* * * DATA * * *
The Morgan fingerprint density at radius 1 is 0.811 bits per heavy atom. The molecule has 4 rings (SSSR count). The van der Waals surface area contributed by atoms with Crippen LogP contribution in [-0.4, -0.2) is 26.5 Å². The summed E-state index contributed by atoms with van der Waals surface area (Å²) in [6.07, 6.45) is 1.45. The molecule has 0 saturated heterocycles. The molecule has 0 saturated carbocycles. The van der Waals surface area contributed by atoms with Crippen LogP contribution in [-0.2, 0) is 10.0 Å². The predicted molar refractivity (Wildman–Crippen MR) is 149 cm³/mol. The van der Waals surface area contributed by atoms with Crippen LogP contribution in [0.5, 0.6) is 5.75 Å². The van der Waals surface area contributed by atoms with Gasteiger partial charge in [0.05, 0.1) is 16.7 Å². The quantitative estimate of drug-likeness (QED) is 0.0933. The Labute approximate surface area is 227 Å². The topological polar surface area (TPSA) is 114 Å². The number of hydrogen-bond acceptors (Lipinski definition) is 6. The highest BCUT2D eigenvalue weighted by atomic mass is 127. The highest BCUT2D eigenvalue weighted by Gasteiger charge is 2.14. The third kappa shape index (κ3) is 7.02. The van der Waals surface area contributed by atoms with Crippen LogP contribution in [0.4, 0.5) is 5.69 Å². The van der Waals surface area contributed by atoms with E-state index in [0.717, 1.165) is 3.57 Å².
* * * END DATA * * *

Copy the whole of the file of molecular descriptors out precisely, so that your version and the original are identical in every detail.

The Morgan fingerprint density at radius 1 is 0.811 bits per heavy atom. The molecule has 4 rings (SSSR count). The van der Waals surface area contributed by atoms with Crippen LogP contribution in [-0.4, -0.2) is 26.5 Å². The summed E-state index contributed by atoms with van der Waals surface area (Å²) in [6.07, 6.45) is 1.45. The molecule has 0 saturated heterocycles. The molecule has 0 saturated carbocycles. The van der Waals surface area contributed by atoms with Crippen LogP contribution in [-0.2, 0) is 10.0 Å². The predicted molar refractivity (Wildman–Crippen MR) is 149 cm³/mol. The van der Waals surface area contributed by atoms with Crippen LogP contribution in [0.5, 0.6) is 5.75 Å². The van der Waals surface area contributed by atoms with Gasteiger partial charge in [0.05, 0.1) is 16.7 Å². The quantitative estimate of drug-likeness (QED) is 0.0933. The Labute approximate surface area is 227 Å². The topological polar surface area (TPSA) is 114 Å². The number of hydrogen-bond acceptors (Lipinski definition) is 6. The highest BCUT2D eigenvalue weighted by atomic mass is 127. The highest BCUT2D eigenvalue weighted by Gasteiger charge is 2.14. The third kappa shape index (κ3) is 7.02. The van der Waals surface area contributed by atoms with Crippen LogP contribution in [0.4, 0.5) is 5.69 Å². The van der Waals surface area contributed by atoms with E-state index in [0.717, 1.165) is 3.57 Å².